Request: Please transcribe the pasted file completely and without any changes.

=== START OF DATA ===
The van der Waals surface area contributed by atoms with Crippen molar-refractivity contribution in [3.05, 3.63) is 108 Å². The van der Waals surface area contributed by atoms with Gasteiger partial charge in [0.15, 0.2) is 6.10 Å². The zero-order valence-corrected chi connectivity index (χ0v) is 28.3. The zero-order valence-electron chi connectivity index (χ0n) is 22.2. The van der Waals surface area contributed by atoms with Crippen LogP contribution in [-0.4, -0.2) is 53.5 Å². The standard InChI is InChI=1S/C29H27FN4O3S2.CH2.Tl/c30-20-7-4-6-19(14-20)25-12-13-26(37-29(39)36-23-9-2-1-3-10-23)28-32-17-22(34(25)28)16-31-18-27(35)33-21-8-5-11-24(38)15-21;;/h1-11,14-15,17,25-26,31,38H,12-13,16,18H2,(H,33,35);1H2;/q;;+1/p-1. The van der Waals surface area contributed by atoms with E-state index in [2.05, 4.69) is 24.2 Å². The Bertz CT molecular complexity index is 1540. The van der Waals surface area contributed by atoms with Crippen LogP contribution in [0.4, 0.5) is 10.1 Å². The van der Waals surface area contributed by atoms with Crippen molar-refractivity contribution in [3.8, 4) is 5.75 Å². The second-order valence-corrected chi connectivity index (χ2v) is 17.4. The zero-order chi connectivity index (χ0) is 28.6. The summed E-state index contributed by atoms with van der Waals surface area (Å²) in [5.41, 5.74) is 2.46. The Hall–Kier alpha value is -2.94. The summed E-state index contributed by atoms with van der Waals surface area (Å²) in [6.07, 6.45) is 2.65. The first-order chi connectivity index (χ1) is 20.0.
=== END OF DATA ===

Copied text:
The van der Waals surface area contributed by atoms with Crippen molar-refractivity contribution in [3.05, 3.63) is 108 Å². The van der Waals surface area contributed by atoms with Gasteiger partial charge in [0.15, 0.2) is 6.10 Å². The zero-order valence-corrected chi connectivity index (χ0v) is 28.3. The zero-order valence-electron chi connectivity index (χ0n) is 22.2. The van der Waals surface area contributed by atoms with Crippen LogP contribution in [-0.4, -0.2) is 53.5 Å². The standard InChI is InChI=1S/C29H27FN4O3S2.CH2.Tl/c30-20-7-4-6-19(14-20)25-12-13-26(37-29(39)36-23-9-2-1-3-10-23)28-32-17-22(34(25)28)16-31-18-27(35)33-21-8-5-11-24(38)15-21;;/h1-11,14-15,17,25-26,31,38H,12-13,16,18H2,(H,33,35);1H2;/q;;+1/p-1. The van der Waals surface area contributed by atoms with E-state index in [2.05, 4.69) is 24.2 Å². The Bertz CT molecular complexity index is 1540. The van der Waals surface area contributed by atoms with Crippen LogP contribution in [0.4, 0.5) is 10.1 Å². The van der Waals surface area contributed by atoms with Crippen molar-refractivity contribution in [3.8, 4) is 5.75 Å². The second-order valence-corrected chi connectivity index (χ2v) is 17.4. The zero-order chi connectivity index (χ0) is 28.6. The summed E-state index contributed by atoms with van der Waals surface area (Å²) in [5.41, 5.74) is 2.46. The Hall–Kier alpha value is -2.94. The summed E-state index contributed by atoms with van der Waals surface area (Å²) in [6.07, 6.45) is 2.65. The first-order chi connectivity index (χ1) is 20.0.